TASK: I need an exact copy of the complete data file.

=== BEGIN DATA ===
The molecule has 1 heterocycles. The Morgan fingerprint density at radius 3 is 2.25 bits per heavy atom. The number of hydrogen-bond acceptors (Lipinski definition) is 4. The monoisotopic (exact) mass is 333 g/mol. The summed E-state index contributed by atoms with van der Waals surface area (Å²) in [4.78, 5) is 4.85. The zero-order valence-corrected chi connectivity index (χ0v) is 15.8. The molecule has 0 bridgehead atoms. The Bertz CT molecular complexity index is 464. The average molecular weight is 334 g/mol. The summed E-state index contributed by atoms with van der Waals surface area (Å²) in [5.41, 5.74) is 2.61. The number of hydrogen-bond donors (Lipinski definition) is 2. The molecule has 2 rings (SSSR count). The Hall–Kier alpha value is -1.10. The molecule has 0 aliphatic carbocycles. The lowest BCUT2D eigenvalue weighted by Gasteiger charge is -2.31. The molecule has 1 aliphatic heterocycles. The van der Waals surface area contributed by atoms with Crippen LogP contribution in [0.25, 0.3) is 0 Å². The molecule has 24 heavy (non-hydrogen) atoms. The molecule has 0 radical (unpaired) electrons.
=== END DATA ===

The molecule has 1 heterocycles. The Morgan fingerprint density at radius 3 is 2.25 bits per heavy atom. The number of hydrogen-bond acceptors (Lipinski definition) is 4. The monoisotopic (exact) mass is 333 g/mol. The summed E-state index contributed by atoms with van der Waals surface area (Å²) in [4.78, 5) is 4.85. The zero-order valence-corrected chi connectivity index (χ0v) is 15.8. The molecule has 0 bridgehead atoms. The Bertz CT molecular complexity index is 464. The average molecular weight is 334 g/mol. The summed E-state index contributed by atoms with van der Waals surface area (Å²) in [5.41, 5.74) is 2.61. The number of hydrogen-bond donors (Lipinski definition) is 2. The molecule has 2 rings (SSSR count). The Hall–Kier alpha value is -1.10. The molecule has 0 aliphatic carbocycles. The lowest BCUT2D eigenvalue weighted by Gasteiger charge is -2.31. The molecule has 1 aliphatic heterocycles. The van der Waals surface area contributed by atoms with Crippen LogP contribution in [0.25, 0.3) is 0 Å². The molecule has 24 heavy (non-hydrogen) atoms. The molecule has 0 radical (unpaired) electrons.